Childcare woes thwart bilingualism: Family declines Mandarin, French immersion spots

Naoibh O’Connor, Vancouver Courier

Sonca Lengoc’s family hit the educational equivalent of a jackpot–not once but twice.

Lengoc’s daughter Sasha, who starts kindergarten next September, landed a coveted seat in the district’s new early Mandarin bilingual program at John Norquay elementary, as well as a spot in the French immersion program at Lord Selkirk. Both are oversubscribed and lotteries are held to award seats. Once families are told they’ve won a seat in a school lottery, they have about a week to accept or reject it. If they accept, any applications they’ve submitted to other schools, such as a neighbourhood school, are cancelled.

Lengoc wants Sasha to be bilingual, but declined both offers because she couldn’t find before and after school care. …

Sasha is high on the waiting list for before and after school care associated with her neighbourhood school, which she’ll likely attend, but the family has also considered private school.

“Most [childcare] programs are run by neighbourhood houses that rent space from the affiliated schools. Unfortunately, the reality is that the waiting list is very long–approximately two years,” Lengoc told the Courier. “So due to a technicality, my daughter will not be able to take advantage of this wonderful opportunity to learn a second language. This not only happens with special school programs but with all schools.”

Lengoc, a radiation therapist with the B.C. Cancer Agency, supports public education, but she said private schools offer before and after school care without a long waiting list.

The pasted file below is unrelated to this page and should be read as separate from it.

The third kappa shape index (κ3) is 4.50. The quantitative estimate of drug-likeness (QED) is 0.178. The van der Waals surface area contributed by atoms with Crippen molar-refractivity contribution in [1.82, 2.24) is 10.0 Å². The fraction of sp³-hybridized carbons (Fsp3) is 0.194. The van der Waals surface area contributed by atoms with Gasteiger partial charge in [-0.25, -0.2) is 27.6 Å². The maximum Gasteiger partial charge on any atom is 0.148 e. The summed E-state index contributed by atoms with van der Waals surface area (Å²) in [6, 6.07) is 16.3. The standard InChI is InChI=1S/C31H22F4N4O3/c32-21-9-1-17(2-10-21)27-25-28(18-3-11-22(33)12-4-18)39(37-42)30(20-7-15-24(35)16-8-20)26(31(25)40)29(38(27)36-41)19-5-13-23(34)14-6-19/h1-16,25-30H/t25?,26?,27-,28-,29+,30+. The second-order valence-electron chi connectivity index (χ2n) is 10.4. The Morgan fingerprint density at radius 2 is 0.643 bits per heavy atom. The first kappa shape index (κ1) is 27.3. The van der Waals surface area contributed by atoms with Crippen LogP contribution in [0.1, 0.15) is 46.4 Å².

“Talking with many other parents, I am aware that they are in the same situation. And they have all, in the end, put their children in private school. If the Vancouver School Board knew how many potential students they lost due to lack of childcare, perhaps they would try to work with these programs to encourage more funding for them,” she said.

Sharon Gregson, a Vision Vancouver trustee, sympathized with Lengoc, but blamed the provincial government for failing to establish affordable childcare in B.C.

“They did away with the Childcare B.C. plan that the NDP had launched, which created school-aged care at $7 a day for parents and lowered parent fees and increased staff wages,” she said. “They cancelled that and said they could do better. Ten years later, this is exactly the kind of situation that exemplifies the [childcare] crisis that I’m always talking about–not enough spaces for parents, fees are too high and wages are too low.”

Gregson’s comments were with respect to her role as a trustee, but she’s also director of Child and Family Development Services for Collingwood Neighbourhood House Society. The neighbourhood house operates the school-aged childcare program at Norquay.

Gregson said the school board is trying to address childcare problems. Last year’s comptroller general report recommended the district increase rental costs for its space, but trustees voted to keep childcare rental costs at a cost-recovery basis.

Trustees also asked staff to determine the feasibility of offering childcare spaces within schools at no cost to the provider, which would allow more operators to open at elementary schools where there is demand and space.

Gregson added that the Coalition of Child Care advocates, and its partner group the Early Childhood Educators of B.C., have come up with a proposal for a provincial childcare system, which would integrate care with early learning and which would see school boards responsible for developing, managing and providing care for children from birth to Grade 12. It would include before and after school care.